In addition to dolphins, Tañon Strait is also home to 14 species of whales like melon-headed whales, short-finned pilot whales, pygmy sperm whales, pygmy killer whales, and dwarf sperm whales, to name a few. Depending on the season, tour operators may include whale-watching in their Tañon Strait cruise package.
Where to stay in Bais City
If you want a night of peace and quiet, with the sound of the waves lulling you to sleep, then you can spend the night at the sandbar. There are over-the-water bungalows or large cottages, the only structures on the islet that you may rent for the night. Accommodations can be arranged at the tourism office. There are also no restaurants here so it’s best if you bring food with you. There are grill pits in the cottages where you may cook fresh meat, fish and vegetables.
And if you do decide to stay here for the night, be sure to bring power banks as there is no electricity in the cottages. Water will be provided by the tourism office but for a limited supply only. As such, remember to bring extra gallons of drinking water to last you through the night.
Of course, there are also other accommodations that are located in Bais City or Manjuyod if you plan to stay in the area for an extended period of time. Bais City, being a top tourist destination, has several hotels that cater to the varying tastes of travelers.
One of the most recognizable hotels in Bais City is La Planta Hotel located at Mabini Street. This 17-room hotel is a former power plant that was once the primary source of electricity for Bais City. The overnight rate for a standard room for two is around ₱1,450.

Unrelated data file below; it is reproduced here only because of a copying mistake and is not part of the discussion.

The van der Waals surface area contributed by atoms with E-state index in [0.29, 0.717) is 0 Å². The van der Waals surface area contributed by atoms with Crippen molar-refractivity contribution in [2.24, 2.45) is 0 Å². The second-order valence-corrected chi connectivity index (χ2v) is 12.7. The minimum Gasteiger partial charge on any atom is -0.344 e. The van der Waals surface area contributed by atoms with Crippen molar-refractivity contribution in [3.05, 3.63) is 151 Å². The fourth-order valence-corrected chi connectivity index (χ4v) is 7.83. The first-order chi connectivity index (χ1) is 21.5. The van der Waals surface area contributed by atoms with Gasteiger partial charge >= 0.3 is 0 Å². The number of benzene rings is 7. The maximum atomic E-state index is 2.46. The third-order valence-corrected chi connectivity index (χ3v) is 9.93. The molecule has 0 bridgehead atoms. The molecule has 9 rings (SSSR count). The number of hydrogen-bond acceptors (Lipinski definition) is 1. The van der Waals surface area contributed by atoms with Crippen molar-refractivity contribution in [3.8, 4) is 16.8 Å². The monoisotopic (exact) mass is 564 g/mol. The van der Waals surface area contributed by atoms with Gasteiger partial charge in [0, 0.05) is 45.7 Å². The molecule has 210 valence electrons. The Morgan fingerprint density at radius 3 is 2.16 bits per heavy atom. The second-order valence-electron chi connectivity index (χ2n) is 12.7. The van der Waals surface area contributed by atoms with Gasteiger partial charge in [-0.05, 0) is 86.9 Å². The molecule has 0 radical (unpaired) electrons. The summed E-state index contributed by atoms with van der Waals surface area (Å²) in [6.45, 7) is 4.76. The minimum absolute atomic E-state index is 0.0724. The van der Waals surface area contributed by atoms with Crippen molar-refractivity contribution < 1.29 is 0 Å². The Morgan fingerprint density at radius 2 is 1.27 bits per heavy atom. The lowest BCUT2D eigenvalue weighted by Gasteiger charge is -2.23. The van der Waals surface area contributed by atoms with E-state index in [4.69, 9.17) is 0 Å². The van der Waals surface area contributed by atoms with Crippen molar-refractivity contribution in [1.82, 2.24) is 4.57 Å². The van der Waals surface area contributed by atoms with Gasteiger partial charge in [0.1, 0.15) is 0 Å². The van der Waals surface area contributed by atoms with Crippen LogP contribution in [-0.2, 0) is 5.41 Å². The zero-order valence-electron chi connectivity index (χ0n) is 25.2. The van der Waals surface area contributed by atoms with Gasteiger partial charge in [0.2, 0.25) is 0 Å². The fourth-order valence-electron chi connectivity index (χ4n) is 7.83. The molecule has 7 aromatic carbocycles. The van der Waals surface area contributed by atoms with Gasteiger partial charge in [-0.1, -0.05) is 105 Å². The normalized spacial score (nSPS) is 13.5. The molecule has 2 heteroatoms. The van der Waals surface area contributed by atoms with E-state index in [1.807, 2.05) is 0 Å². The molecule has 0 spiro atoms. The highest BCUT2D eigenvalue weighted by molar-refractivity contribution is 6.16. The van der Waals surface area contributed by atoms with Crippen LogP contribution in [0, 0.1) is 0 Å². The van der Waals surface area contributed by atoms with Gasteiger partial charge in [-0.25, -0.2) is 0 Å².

Casa Sandoval Pension House & Restaurant can be found at National Highway, Talungon, Bais City. Here, guests get to enjoy a homey vibe during their stay because it’s a family house that has been converted into a pension house. The standard overnight room rate for two is around ₱1,200.
If you want to stay in proximity to the sandbar, then check out Campuyo Aroma Beach Resort at Barangay Campuyo in Manjuyod. The standard room costs ₱1,150 per night.
Other accommodations that you may want to check out the next time you are in Bais City are Velez Pensionne House located at Mabini cor. Roxas Street (₱906 per night), Casa Margarita, a rustic vintage-themed hotel at Talungon, Bais City (₱1,000 a night), and Bahia de Bais at Hilltop, Capiñahan Port.
Sample Itinerary and Estimated Expenses
It’s fairly simple to assemble an itinerary going to Manjuyod Sandbar, especially if you are one of those who prefer do-it-yourself (DIY) trips. For a day trip, here is a sample schedule and estimated expenses for two people:
|5:00 AM||Ride a Manjuyod-bound bus then alight at Bais City||₱55/head|
|6:00 AM||At Bais City, take a tricycle to Capiñahan Wharf||₱30/head|
|6:30 AM||At the wharf, hire a boat going to Manjuyod Sandbar||₱1,600|
|7:00 AM to 10:00 AM||Explore Manjuyod Sandbar, take pictures, swim at the beach|
|10:00 AM to 10:30 AM||Go back to Capiñahan Wharf|
|10:30 AM to 10:45 AM||Rent a shower and change to your dry clothes||₱25/head|
|10:45 AM to 11:15 AM||Ride a tricycle back to Bais City||₱30/head|
Prior to your trip, you may already want to arrange a boat ride with any of the tour operators organizing trips to the sandbar. The package already includes a transfer from Bais City to Capiñahan Wharf, a boat ride to and from Manjuyod Sandbar, and transportation from Capiñahan Wharf back to Bais City.
For other questions or advice regarding your trip, or if you want to check if your tour operator is accredited, you may get in touch with the Manjuyod Tourism Office (firstname.lastname@example.org) or Bais City Tourism Office (email@example.com).